Monoclonal anti-VEGFR-2/3 antibodies were purchased from Santa Cruz Biotechnology (C-20); monoclonal anti--actin antibodies were obtained from Sigma. As secondary antibodies, anti-rabbit or anti-mouse HRP-conjugated immunoglobulins were used (Sigma).

Densitometric and statistical analysis

To quantify the levels of Western-blotting products, densitometric analysis was performed using the 1Dscan EX 3.0 program (Scanalytics, Inc).

Correlations between VEGFR-2/3 expression and patients’ clinicopathologic variables were analysed using the 2 test or Fisher’s exact test. The association between protein levels and tissue types was evaluated by the nonparametric Kruskal-Wallis test. Kaplan-Meier method was used to generate survival curves, and differences in survival were analysed using the log-rank test, based on the VEGFR-2/3 expression status. Progression-free survival (PFS) time was calculated as the time in months from the date of the surgery to the progression of the disease or death for non-censored events, or to the date of the last contact for censored events when the woman was still alive without the evidence of disease progression. Overall survival (OS) time was calculated as the time in months from the date of the surgery to death for non-censored events, or to the date of the last contact for censored events when the woman was still alive. The follow-up was censored in June 2008. Univariate and multivariate analyses were done using the Cox proportional hazards model. Probability values of <0.05 were considered statistically significant. All analyses were performed using statistical analysis software: StatSoft, Inc. (2005). STATISTICA, version 7.1, Analyse-it (Analyse-it Software, Ltd), Microsoft Excel (Microsoft Corp.).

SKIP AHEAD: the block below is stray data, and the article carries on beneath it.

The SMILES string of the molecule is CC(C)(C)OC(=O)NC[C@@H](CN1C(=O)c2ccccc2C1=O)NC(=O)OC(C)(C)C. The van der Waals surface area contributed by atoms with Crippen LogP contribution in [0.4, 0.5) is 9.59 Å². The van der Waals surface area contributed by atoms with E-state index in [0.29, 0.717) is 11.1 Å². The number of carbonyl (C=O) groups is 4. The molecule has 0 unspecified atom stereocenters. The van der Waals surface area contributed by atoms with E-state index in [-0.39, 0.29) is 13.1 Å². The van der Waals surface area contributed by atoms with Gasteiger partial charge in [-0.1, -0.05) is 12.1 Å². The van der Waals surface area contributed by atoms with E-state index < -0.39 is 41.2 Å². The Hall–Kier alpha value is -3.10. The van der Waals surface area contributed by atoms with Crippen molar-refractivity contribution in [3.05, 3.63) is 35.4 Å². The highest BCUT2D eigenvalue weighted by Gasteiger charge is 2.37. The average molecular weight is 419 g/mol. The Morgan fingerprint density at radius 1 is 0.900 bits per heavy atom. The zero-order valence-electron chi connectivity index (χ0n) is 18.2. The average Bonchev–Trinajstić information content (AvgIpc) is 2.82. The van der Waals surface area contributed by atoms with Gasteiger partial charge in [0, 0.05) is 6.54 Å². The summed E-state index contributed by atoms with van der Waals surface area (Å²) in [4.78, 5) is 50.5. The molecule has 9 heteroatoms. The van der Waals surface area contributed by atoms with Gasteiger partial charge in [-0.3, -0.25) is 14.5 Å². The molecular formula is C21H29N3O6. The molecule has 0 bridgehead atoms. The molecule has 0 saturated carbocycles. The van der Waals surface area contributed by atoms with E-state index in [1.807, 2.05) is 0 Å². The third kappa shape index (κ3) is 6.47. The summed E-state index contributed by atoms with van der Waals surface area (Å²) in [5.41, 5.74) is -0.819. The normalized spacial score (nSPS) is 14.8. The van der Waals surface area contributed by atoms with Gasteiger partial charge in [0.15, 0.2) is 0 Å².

Using exploratory statistical analysis, patients with ovarian carcinoma were dichotomized into two groups, high and low VEGFR-2/3 expression based on a cut-off value determined by the receiver-operating characteristic curve (ROC), which yielded the highest hazard ratio. The area under the ROC curve for VEGFR-3 was 0.63 (95% CI: 0.50-0.75, p = = 0.02), and for VEGFR-2 it was 0.57 (95% CI: 0.45-0.68, p = 0.12). Next, the results of the initial exploratory data were confirmed by conducting an independent validation test.

Results

Western-blotting analysis of VEGFR-2/3 expression in ovarian tissue



As a result of immunoblotting with the use of anti-VEGFR-2 monoclonal antibodies, a dominating protein band of ca. 85 kDa was found in the tissue lysates, which is in agreement with molecular weight of the non-glycosylated VEGFR-2 form [14] (Fig. 1). Protein bands of 85 kDa were discovered in all analysed tissues. In normal tissues, the relative protein level ranged from 0.07 to 4.33, in benign tumours – from 0.12 to 9.0, in borderline tumours – from 0.02 to 7.34, in ovarian cancer – from 0.14 to 7.84, and in Krukenberg tumours – from 0.69 to 3.03. No statistically-significant differences regarding the relative protein level in the analysed tissue groups were found (p = 0.6). The highest VEGFR-2 concentration was found at the earlier stages of the ovarian cancer progression (median of 2.01) (Fig. 2A).

Immunoblotting with the use of anti-VEGF-R3 monoclonal antibodies revealed protein bands of ca. 85 kDa, which corresponds to the non-glycosylated form of VEGFR-3 [15] (Fig. 1).

Protein bands of 85 kDa were discovered in 29 out of the 32 normal tissues (90%) and the relative protein levels ranged from 0.02 to 2.33, in 35 out of the 42 benign tumours (83.3%, 0.01-6.09), in 10 out of the 10 borderline tumours (100%, 0.02-3.78), in 70 out of the 76 ovarian cancer tissues (92.1%, 0.05-4.21) and in all (8) Krukenberg tumours (100%, 0.01-3.05). Statistically-relevant differences regarding the relative protein level in the analysed tissue groups were found (p = 0.000). The highest VEGFR-3 level was found at the later stages of the ovarian cancer progression (median of 1.07) and in Krukenberg tumours (median of 1.0) (Fig. 2B).

Relation between VEGFR-2/3 expression and clinicopathological features of ovarian carcinomas